The University Of Sydney, 11th -13th December 2017
Sustaining the Seas is an exciting and experimental refereed international conference that will bring together academics of many disciplines, practitioners, urban planners, artists and writers to consider over three days the challenges of how to care better for the oceans, fish and marine ecological systems.
We all have tacit relationships with and dependence on the oceans. “Fish-as-food recalibrates the extent to which anyone can choose to opt out of dominant food regimes by saying, ‘I don’t eat fish’. As it stands, we all eat fish albeit often in circuitous ways” (Probyn, Eating the Ocean). One of the greatest contemporary challenges is how to eat the oceans better and fairer: for fish, fishers, and their aquatic ecosystems. Sustaining the seas is one of the most pressing global challenges for the planet and all her inhabitants. How to do justice to this challenge is an exigency for all scholars, and how to represent the oceans is a guiding theme in the conference that will be addressed by scholars, artists, and practitioners.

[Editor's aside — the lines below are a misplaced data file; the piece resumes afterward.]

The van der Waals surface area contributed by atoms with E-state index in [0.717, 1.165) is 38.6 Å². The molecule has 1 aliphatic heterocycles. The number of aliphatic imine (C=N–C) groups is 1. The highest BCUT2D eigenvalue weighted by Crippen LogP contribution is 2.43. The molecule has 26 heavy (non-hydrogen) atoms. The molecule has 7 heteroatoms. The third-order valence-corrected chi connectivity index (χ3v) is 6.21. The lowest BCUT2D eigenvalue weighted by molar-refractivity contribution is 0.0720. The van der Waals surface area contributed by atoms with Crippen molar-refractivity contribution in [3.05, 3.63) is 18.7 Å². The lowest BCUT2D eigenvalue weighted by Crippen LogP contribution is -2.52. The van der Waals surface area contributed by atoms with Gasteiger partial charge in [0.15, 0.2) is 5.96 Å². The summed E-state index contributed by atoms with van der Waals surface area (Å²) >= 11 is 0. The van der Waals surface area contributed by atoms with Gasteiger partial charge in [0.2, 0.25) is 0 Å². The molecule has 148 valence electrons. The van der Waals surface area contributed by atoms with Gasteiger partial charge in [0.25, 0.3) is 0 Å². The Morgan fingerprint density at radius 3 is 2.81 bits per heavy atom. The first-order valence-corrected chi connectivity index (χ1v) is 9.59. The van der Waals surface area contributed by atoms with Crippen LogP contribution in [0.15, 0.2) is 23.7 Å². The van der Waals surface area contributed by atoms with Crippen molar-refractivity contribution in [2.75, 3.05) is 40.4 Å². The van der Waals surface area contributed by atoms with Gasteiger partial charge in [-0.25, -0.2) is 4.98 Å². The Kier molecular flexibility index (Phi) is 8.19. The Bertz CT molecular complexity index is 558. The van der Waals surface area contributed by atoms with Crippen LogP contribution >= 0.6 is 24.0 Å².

We assume that understanding complexity, including social, cultural, ecological and economic interconnections, is crucial to any solution. Hosted by the Sustainable Fish Lab at the University of Sydney, the conference will take place in one of the world’s most beautiful yet troubled harbour cities. This will be a unique opportunity to engage with local and global oceanic complexities through panel discussions, keynote speakers, films, demonstrations of innovative practice, and fieldtrips.
Organisers welcome proposals on these topics and many more:
- Fish markets: including anthropological, cultural studies, tourism, geographical, and economical perspectives;
- Regulation of the high seas and the Law of the Sea;
- Oceanic warming, acidity and toxicity; geo-engineering;
- Forms of certification, governance, and traceability;
- Global South & North, northern hemisphere & southern hemisphere;
- Knowledges: gender, traditional, Indigenous, generational;
- Consumer engagement tactics that emphasise complexity rather than simplification;
- Indigenous/cultural fisheries;
- Gender, ethnicity, race, fish; queer fish;
- New forms of aquaculture and integrated marine tropic relationships;
- Global ocean grabbing, piracy, IUU.
- Methodologies, multidisciplinary and multimedia forms of representation.
Please send a 250-300 word abstract and affiliation details to Kate Johnston by 14th July 2017.